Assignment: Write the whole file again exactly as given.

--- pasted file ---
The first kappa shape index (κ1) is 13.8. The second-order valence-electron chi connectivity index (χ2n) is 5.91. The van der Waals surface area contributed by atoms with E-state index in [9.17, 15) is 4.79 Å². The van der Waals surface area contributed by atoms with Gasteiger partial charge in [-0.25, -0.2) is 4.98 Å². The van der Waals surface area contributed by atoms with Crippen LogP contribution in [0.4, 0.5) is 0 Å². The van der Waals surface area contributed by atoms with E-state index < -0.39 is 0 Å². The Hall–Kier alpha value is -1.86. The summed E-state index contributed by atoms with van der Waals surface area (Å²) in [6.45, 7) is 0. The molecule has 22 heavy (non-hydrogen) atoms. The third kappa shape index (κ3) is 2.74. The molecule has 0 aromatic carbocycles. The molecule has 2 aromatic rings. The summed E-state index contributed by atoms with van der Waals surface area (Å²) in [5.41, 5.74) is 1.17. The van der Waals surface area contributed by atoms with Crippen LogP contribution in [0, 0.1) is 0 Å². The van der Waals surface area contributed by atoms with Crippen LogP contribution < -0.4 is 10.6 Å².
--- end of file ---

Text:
The first kappa shape index (κ1) is 13.8. The second-order valence-electron chi connectivity index (χ2n) is 5.91. The van der Waals surface area contributed by atoms with E-state index in [9.17, 15) is 4.79 Å². The van der Waals surface area contributed by atoms with Gasteiger partial charge in [-0.25, -0.2) is 4.98 Å². The van der Waals surface area contributed by atoms with Crippen LogP contribution in [0.4, 0.5) is 0 Å². The van der Waals surface area contributed by atoms with E-state index < -0.39 is 0 Å². The Hall–Kier alpha value is -1.86. The summed E-state index contributed by atoms with van der Waals surface area (Å²) in [6.45, 7) is 0. The molecule has 22 heavy (non-hydrogen) atoms. The third kappa shape index (κ3) is 2.74. The molecule has 0 aromatic carbocycles. The molecule has 2 aromatic rings. The summed E-state index contributed by atoms with van der Waals surface area (Å²) in [5.41, 5.74) is 1.17. The van der Waals surface area contributed by atoms with Crippen LogP contribution in [0, 0.1) is 0 Å². The van der Waals surface area contributed by atoms with Crippen LogP contribution < -0.4 is 10.6 Å².